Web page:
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The Phantom of the Opera

Chapter 2. The New Margarita
On the first landing, Sorelli ran against the Comte de Chagny, who was coming up-stairs.
The count, who was generally so calm, seemed greatly excited.
"I was just going to you," he said, taking off his hat. "Oh, Sorelli, what an evening! And
Christine Daae: what a triumph!"
"Impossible!" said Meg Giry. "Six months ago, she used to sing like a CROCK! But do
let us get by, my dear count," continues the brat, with a saucy curtsey. "We are going to
inquire after a poor man who was found hanging by the neck."
Just then the acting-manager came fussing past and stopped when he heard this remark.
"What!" he exclaimed roughly. "Have you girls heard already? Well, please forget about
it for tonight--and above all don't let M. Debienne and M. Poligny hear; it would upset
them too much on their last day."
They all went on to the foyer of the ballet, which was already full of people. The Comte
de Chagny was right; no gala performance ever equalled this one. All the great
composers of the day had conducted their own works in turns. Faure and Krauss had
sung; and, on that evening, Christine Daae had revealed her true self, for the first time, to
the astonished and enthusiastic audience. Gounod had conducted the Funeral March of a
Marionnette; Reyer, his beautiful overture to Siguar; Saint Saens, the Danse Macabre and
a Reverie Orientale; Massenet, an unpublished Hungarian march; Guiraud, his Carnaval;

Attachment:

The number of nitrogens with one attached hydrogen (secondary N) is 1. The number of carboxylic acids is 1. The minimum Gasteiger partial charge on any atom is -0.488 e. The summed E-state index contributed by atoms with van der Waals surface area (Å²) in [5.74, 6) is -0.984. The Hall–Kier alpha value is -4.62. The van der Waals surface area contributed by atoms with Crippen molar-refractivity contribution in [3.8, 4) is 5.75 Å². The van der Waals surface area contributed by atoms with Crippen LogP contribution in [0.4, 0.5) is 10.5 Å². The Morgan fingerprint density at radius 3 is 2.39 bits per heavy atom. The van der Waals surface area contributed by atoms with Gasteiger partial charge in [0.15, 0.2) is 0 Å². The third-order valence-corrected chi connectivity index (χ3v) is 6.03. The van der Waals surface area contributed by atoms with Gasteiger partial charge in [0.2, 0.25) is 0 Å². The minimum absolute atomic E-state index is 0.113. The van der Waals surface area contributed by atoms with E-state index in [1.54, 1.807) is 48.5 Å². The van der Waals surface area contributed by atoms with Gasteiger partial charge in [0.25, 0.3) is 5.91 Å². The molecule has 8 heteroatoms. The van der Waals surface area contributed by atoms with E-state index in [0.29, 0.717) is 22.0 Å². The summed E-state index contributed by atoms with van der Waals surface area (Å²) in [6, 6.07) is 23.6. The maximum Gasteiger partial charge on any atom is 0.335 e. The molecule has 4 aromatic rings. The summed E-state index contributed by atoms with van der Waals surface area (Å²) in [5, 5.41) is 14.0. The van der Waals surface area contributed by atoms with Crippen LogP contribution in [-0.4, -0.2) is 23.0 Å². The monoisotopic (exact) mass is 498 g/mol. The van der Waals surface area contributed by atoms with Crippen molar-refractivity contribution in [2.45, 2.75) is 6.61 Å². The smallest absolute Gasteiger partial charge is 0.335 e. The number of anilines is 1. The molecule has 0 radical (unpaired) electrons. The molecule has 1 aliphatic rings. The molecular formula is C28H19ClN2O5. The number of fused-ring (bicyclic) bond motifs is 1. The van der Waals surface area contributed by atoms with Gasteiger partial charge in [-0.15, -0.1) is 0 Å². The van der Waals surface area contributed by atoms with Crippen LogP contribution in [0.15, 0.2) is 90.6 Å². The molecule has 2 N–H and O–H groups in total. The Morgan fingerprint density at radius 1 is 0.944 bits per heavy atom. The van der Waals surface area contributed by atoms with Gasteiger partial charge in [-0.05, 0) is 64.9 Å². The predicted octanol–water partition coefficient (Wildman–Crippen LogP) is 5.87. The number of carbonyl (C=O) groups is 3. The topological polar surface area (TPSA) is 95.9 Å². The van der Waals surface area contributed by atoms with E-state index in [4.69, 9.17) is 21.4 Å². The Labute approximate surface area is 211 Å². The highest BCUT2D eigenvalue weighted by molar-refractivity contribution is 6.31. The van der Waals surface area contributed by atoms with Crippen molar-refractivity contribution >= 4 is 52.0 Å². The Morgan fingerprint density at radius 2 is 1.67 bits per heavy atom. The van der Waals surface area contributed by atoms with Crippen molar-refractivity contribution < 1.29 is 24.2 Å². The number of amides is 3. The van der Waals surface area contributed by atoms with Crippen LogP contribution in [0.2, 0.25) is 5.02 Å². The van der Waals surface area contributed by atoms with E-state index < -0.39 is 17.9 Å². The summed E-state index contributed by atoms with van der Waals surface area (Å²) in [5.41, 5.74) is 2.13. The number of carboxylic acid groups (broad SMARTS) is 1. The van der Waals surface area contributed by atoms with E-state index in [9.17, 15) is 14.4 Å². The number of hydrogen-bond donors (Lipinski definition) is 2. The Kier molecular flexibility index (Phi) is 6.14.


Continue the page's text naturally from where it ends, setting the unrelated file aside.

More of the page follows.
Delibes, the Valse Lente from Sylvia and the Pizzicati from Coppelia. Mlle. Krauss had
sung the bolero in the Vespri Siciliani; and Mlle. Denise Bloch the drinking song in
Lucrezia Borgia.
But the real triumph was reserved for Christine Daae, who had begun by singing a few
passages from Romeo and Juliet. It was the first time that the young artist sang in this
work of Gounod, which had not been transferred to the Opera and which was revived at
the Opera Comique after it had been produced at the old Theatre Lyrique by Mme.
Carvalho. Those who heard her say that her voice, in these passages, was seraphic; but
this was nothing to the superhuman notes that she gave forth in the prison scene and the
final trio in FAUST, which she sang in the place of La Carlotta, who was ill. No one had
ever heard or seen anything like it.
Daae revealed a new Margarita that night, a Margarita of a splendor, a radiance hitherto
unsuspected. The whole house went mad, rising to its feet, shouting, cheering, clapping,
while Christine sobbed and fainted in the arms of her fellow-singers and had to be carried
to her dressing-room. A few subscribers, however, protested. Why had so great a treasure
been kept from them all that time? Till then, Christine Daae had played a good Siebel to
 
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